In Hailey, police chief Jeff Gunter, a close friend of the Bergdahl family, said he was besieged by calls and emails after Bergdahl's release. "The emotions felt five years ago when he was captured have now been reversed. Women have called saying they have not been able to put their makeup on because they can't stop crying."

Then came the national discussion about whether the soldier had, in fact, been a deserter. Norco, a medical supply company, withdrew its offer to provide helium for the balloons. Miss Idaho's visit to the event was cancelled. And Debbie O'Neill, an organizer, said she got threatening e-mails. "One of them said there will be 'consequences' if we proceed," she told the Mountain Express.

A childhood friend told the Express her thoughts: "Bring him home and leave him alone."

Interviewed by CNN reporters, Pam Morris, publisher of the Express, said she and her staff were waiting to know the facts of the case from Afghanistan.

"We do not believe people should be tried by sound bite or by social media, in which there is no accountability," she said.

Wounds remain 10 years after rampage

GRANBY, Colo. — It was 10 years ago this June that Marv Heemeyer exacted revenge on town officials, the local newspaper, and anybody else who just happened to cross the path of his home-made armament of war.

Heemeyer was aggrieved by a rezoning of land across the road from his muffler shop that permitted a batch plant. He clandestinely fortified a Komatsu bulldozer with 20 tons of armor and mounted rifles. Then, on the sunshine-splashed morning of June 4, he spun his contraption out of his muffler shop to spread terror.

First, he rammed the home of the mayor and the town hall and library. Then, he set out more randomly to avenge the wrongs he had perceived. In the case of the local newspaper, the Sky Hi News, the editor who had always run his letters of complaint ran out the back door as Heemeyer's bulldozer crashed through the front.

Nobody died, except Heemeyer, who took a gun to his own head after his lumbering bulldozer fell into the basement of the Gambles store. Others could easily have died, though.

The Gambles store has been rebuilt, but it took seven years for Casey Farrell, the owner, to do so. "My world just turned upside down," he told the Sky-Hi on the 10th anniversary. "But I thought 'Well OK, we've got insurance.' We did. Just not enough."

Gambles had been a hardware store with five employees. Now it's an appliance and mattress store with two.

But beyond the physical changes, there's a mental change in the minds of Farrell — and others.

"It's not that I don't feel safe, but it's changed the way that you look at people, at stuff," he said. "I don't know how to put it into words, really."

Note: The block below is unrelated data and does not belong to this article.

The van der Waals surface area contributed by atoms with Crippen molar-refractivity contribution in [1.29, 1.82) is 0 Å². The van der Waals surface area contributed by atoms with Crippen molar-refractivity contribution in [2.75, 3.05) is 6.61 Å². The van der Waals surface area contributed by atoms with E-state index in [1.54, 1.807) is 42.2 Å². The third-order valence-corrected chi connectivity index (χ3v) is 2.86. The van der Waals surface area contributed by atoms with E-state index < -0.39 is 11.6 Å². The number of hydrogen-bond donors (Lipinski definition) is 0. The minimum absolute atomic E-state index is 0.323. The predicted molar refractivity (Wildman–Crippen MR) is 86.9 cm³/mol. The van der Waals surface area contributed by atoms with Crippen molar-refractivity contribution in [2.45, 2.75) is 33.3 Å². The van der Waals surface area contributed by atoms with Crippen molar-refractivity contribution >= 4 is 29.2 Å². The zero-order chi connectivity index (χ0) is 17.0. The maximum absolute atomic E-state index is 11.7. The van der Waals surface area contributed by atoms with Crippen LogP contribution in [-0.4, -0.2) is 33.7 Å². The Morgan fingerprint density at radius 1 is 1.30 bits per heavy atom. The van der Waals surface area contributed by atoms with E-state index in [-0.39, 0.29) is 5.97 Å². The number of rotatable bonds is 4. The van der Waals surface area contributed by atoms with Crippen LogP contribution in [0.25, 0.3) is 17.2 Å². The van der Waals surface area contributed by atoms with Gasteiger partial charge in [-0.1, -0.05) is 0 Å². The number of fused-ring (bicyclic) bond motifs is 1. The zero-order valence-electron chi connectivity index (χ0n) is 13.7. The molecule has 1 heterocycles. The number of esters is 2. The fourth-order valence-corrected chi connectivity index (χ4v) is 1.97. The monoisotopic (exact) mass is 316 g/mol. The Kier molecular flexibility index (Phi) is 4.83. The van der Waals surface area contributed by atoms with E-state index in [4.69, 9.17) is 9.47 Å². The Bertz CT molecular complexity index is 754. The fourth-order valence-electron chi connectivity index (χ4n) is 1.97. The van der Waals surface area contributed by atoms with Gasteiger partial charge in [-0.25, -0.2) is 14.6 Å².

Glen Trainor was the undersheriff for Grand County. During the bulldozer rampage, he jumped atop the bulldozer and attempted to breach the hatch. Now the police chief of nearby towns of Winter Park and Fraser, he believes local emergency preparedness has improved. "We're not always going to be this sleepy place where nothing bad ever happens."

Patrick Brower was one of two newspaper editors who ran out the back door as the Komatsu's blades crumpled the front. Brower has written a book about the case, and he's tried to come to terms with how this one case fits into patterns across the country.

"I've seen that the ways people have venerated Marv and praised him after the fact," he says.

"How many people lose petty zoning fights with government in America? Everybody, all the time. That's not an excuse to go out and tear the town to pieces and shoot at people."

Lone bookstore on the sales block again

ASPEN, Colo. — Aspen's celebrated Explore Booksellers is on the sales block. The store occupies a prime location in downtown Aspen and the asking price of $6.5 million presumably reflects that value, not the revenues of a bookstore.

The store had been established by Katherine Thalberg in 1975. But after she died in 2007, it wasn't clear the store would remain in business. Finally, Sam and Cheryl Wyly, part-time residents in Aspen, stepped forward.

The Aspen Daily News explains that in 2007, the Wylys described their purchase of Explore as an act of stewardship. At the time, the Aspen Daily News asked him how important the bookstore was to Aspen. Sam Wyly responded: "How important is Ajax?"

Ajax is the local name of Aspen's mountain.

But that was then. "For many years, it was a labour of love. In the business world, that's what you call an investment that provides a greater good to the community which far outweighs any story the balance sheet tells."